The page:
Javanese Mud Volcano Remains Active
The "Lusi" mud volcano, which was newly formed on Java in 2006, will probably remain active for at least a few months, but more likely for several years, and is likely to pump between 7,000 and 150,000 cubic meters of hot mud per day in the future. This yielded the first comprehensive scientific investigation of the geological phenomenon that first erupted on May 29, 2006.
The cause of Lusi's emergence is most likely the oil and gas exploration wells recently undertaken in this Indonesian province, according to Richard Davies, lead investigator at Durham University. Typically, exploration companies prevent these types of side effects by sealing the well with some form of steel casing to stabilize it. At Lusi, this appears to have failed while the drill rod struck highly pressurized, water-saturated limestone. Cracks in the layers of rock then broke open, allowing a mixture of water and mud to work its way up. Something similar happened off the coast of Brunei in 1979 during test drilling - it was only almost thirty years later that this hole was closed again.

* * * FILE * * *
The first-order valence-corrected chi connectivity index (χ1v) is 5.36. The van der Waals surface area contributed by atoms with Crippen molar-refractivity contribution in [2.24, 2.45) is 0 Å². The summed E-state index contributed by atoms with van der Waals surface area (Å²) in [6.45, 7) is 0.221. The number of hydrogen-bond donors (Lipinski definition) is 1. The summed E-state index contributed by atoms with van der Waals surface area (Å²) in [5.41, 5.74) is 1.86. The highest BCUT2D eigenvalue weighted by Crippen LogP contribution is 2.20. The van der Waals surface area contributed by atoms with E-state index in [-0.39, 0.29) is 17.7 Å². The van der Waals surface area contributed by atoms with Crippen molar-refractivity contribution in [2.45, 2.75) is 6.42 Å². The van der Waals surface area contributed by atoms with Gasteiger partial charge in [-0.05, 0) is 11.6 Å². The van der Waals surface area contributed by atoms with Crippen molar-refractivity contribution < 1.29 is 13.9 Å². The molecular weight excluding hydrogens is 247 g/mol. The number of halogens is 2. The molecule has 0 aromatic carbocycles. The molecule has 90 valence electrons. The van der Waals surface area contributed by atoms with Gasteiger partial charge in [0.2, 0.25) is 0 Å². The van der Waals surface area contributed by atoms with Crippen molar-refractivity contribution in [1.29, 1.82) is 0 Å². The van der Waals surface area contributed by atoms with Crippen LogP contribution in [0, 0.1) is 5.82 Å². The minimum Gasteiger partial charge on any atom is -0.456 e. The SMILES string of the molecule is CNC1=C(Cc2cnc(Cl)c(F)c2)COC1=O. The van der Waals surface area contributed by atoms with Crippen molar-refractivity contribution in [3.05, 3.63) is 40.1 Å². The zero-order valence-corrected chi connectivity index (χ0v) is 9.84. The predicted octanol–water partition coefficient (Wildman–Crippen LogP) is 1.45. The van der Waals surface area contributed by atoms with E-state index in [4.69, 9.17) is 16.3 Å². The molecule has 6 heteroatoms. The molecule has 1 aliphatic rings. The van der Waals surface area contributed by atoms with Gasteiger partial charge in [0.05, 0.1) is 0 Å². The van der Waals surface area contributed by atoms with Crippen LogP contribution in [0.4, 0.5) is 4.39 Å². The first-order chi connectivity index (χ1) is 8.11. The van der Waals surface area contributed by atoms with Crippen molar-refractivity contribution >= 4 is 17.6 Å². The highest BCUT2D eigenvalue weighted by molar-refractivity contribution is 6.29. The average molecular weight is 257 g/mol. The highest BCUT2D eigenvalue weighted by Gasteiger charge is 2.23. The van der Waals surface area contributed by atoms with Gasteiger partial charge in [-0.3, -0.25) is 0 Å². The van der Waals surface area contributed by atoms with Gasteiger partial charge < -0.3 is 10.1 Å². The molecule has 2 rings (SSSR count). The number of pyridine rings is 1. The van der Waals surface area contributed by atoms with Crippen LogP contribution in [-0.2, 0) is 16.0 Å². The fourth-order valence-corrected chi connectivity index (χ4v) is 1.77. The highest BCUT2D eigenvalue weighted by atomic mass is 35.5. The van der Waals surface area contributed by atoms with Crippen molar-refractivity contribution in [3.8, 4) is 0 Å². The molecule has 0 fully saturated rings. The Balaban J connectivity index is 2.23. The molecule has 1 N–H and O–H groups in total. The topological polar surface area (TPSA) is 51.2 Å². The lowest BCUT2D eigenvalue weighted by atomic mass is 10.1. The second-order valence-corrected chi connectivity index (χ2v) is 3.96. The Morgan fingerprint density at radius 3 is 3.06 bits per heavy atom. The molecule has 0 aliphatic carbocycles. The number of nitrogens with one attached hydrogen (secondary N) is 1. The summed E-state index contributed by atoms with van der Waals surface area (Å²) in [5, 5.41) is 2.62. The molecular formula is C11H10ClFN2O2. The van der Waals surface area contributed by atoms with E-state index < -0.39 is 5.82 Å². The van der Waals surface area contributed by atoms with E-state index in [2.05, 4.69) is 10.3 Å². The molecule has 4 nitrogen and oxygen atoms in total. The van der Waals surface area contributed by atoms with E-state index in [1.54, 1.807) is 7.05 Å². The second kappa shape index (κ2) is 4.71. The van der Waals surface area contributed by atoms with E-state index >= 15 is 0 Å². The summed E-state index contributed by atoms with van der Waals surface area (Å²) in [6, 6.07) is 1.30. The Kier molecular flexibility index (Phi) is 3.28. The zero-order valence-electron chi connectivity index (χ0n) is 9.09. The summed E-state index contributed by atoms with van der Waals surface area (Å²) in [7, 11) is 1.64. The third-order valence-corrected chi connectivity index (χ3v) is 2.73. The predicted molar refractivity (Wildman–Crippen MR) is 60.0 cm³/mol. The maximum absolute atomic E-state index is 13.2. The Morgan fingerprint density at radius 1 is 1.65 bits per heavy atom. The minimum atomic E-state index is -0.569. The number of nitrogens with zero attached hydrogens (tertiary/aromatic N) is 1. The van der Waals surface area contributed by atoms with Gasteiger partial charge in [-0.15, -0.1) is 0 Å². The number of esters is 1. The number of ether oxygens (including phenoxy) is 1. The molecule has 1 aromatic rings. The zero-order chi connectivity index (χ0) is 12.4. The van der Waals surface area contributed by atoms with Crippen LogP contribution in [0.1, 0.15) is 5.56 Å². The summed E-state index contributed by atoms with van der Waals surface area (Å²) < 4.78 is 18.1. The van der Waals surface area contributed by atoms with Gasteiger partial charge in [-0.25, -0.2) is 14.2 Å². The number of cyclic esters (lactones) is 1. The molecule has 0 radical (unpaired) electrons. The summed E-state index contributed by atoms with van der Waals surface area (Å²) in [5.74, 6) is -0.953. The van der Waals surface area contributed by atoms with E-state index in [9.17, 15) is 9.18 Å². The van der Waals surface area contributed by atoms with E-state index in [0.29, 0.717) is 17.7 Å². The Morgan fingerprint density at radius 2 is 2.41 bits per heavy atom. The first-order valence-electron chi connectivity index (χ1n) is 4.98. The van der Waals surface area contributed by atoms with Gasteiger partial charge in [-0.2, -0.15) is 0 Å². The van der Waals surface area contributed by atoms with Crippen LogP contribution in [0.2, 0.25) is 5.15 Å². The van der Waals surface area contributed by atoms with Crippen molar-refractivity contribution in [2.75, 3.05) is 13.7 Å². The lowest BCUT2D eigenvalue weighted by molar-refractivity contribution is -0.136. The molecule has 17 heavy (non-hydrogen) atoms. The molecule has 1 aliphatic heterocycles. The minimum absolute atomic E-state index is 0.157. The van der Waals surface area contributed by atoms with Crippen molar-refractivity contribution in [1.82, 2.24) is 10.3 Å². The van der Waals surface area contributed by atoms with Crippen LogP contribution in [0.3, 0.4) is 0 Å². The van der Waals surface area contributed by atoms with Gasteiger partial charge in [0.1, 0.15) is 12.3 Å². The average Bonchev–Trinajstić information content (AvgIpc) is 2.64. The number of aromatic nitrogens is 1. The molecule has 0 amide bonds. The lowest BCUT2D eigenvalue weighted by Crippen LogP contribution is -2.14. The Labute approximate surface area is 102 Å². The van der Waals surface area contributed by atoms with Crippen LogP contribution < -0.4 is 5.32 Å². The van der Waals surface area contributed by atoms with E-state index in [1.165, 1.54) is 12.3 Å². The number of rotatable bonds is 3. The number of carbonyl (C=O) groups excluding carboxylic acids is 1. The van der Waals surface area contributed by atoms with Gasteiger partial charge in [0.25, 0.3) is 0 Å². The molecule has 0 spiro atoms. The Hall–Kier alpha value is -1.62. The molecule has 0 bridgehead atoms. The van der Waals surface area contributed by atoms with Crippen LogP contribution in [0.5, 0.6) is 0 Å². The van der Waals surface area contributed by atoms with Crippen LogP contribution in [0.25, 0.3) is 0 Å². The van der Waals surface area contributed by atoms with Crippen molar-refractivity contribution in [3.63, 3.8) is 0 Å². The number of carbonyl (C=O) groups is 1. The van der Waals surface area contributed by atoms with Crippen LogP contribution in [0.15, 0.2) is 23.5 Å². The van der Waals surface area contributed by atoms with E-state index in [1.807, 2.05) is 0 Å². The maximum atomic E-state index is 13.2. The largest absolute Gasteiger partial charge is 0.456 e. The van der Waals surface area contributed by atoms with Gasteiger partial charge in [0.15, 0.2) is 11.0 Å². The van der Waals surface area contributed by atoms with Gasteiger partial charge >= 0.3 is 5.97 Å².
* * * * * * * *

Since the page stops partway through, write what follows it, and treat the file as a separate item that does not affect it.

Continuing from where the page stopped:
The Porong district on Java is now threatened with a subsidence area of around ten square kilometers, since the central vent of the volcano will collapse in the near future and then form a crater. However, this basin is at least partially filled up by the mud masses, so that the approximately 11,000 displaced people in the Lusi area have no chance of returning to their old villages for the time being. So far, all attempts to stem the flow of material or at least to limit it locally have failed. Plans to dump the sludge into a nearby river have met with massive criticism from environmentalists who fear contaminated drinking water and fish kills. However, according to geologists, it would not be possible to prevent drainage into the water anyway.
The severe earthquake that was originally suspected and which shook the island just two days before is ruled out as the cause, according to Davies. This was verified by comparative geological examples. In addition, Lusi is an isolated case, because there are no other geotectonic occurrences of a similar nature in the regions affected by the earthquake.